You likely won’t get the best APY at a major national bank. Instead compare rates at lesser-known online banks or credit unions. Whatever financial institution you choose, make sure it’s FDIC-insured, says Cory Moore, certified financial planner and founder of Moore Financial Planning. 

How High Will Money Market Rates Go in 2022? 

With more rate hikes expected before the year ends, experts say interest rates on your savings are only going to keep rising. 

“Between now and next spring, we’re going to continue to see these rates increase, and you’re going to benefit from that,” says Grey. 

Already, some money market accounts earn more than 3% APY, and several others on our list of best money market account rates earn between 2.50% and 2.70% APY, which is similar to the best high yield savings rates today. 

But as rates continue to rise across the board, it’s important to remember that choosing the right deposit account for you may not be as simple as choosing the one with the best rate. Pay attention to the account details, such as withdrawal and transfer limits, minimum balance requirements, fees, and convenience to make sure it’s the right account for your needs. 

How Money Market Accounts Compare to High-Yield Savings Accounts

Money market accounts are very similar to high-yield savings accounts but offer a few additional checking-like features. Like savings accounts, they carry variable interest rates, so your return will get even better as long as interest rates continue to climb.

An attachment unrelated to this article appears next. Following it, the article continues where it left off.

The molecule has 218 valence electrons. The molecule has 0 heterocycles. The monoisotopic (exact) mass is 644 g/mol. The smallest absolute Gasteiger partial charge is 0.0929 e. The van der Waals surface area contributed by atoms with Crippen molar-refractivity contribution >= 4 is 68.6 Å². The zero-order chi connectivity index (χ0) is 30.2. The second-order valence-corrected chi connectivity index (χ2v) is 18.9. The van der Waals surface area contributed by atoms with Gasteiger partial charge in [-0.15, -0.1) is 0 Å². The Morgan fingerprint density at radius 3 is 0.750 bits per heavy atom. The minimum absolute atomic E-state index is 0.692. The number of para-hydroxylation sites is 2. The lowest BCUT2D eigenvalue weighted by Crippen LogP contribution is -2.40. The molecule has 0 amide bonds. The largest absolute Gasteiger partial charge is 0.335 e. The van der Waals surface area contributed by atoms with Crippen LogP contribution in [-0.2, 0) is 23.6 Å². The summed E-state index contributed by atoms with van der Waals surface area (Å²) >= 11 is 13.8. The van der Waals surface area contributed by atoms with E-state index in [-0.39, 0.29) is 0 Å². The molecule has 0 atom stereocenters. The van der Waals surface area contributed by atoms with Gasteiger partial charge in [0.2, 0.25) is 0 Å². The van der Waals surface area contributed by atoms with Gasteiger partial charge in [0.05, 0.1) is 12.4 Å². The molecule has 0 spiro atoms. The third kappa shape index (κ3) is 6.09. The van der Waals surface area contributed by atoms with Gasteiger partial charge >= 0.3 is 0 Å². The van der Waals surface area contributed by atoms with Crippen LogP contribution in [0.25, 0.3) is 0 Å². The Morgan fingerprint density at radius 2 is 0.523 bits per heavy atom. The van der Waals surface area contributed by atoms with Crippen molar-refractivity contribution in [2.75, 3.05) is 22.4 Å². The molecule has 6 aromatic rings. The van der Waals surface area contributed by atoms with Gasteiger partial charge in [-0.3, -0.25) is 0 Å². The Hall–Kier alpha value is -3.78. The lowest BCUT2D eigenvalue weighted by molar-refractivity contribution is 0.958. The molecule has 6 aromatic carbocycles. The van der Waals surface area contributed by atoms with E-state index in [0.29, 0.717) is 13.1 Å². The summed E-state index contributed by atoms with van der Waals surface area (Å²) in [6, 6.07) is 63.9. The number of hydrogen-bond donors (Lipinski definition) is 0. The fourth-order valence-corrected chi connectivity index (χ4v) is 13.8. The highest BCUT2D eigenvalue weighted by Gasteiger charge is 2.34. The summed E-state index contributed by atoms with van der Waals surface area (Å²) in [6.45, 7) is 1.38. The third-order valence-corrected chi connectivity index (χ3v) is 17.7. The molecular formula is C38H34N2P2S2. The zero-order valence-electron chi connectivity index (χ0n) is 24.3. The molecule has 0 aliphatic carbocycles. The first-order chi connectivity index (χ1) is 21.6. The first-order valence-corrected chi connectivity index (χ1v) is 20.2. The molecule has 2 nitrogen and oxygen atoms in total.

Two banking features primarily set money market accounts apart: higher minimum deposit requirements, and the ability to withdraw your money via check or debit card. 

Even though some options on our list of the best money market accounts don’t have minimum balance requirements, MMAs do sometimes carry minimums ranging from $100, $500, or $2,500. If you’re considering a money market account, make sure you have the cash required to maintain this minimum balance, even if you need to occasionally withdraw from your account.

Withdrawals are a big benefit of money market accounts over savings. While savings accounts typically allow online transfers only, money market accounts are more likely to come with check-writing or debit card access, which can make it easier to use your balance to cover an unexpected expense or other regular charge. However, like savings accounts, some banks impose transaction limits when you make more than six withdrawals or transfers in a month.  

Ultimately, both high-yield savings and money market accounts are good liquid savings vehicles for your emergency or sinking fund, says McBride. 

You can always benefit by comparing different options to find the best account type for you and your goals. Think about whether you’re willing to keep a minimum balance or if you’ll need checking account-like features for your savings. Other details, like fees, how you’ll access the account, make transfers, and use mobile and online banking are also important to consider.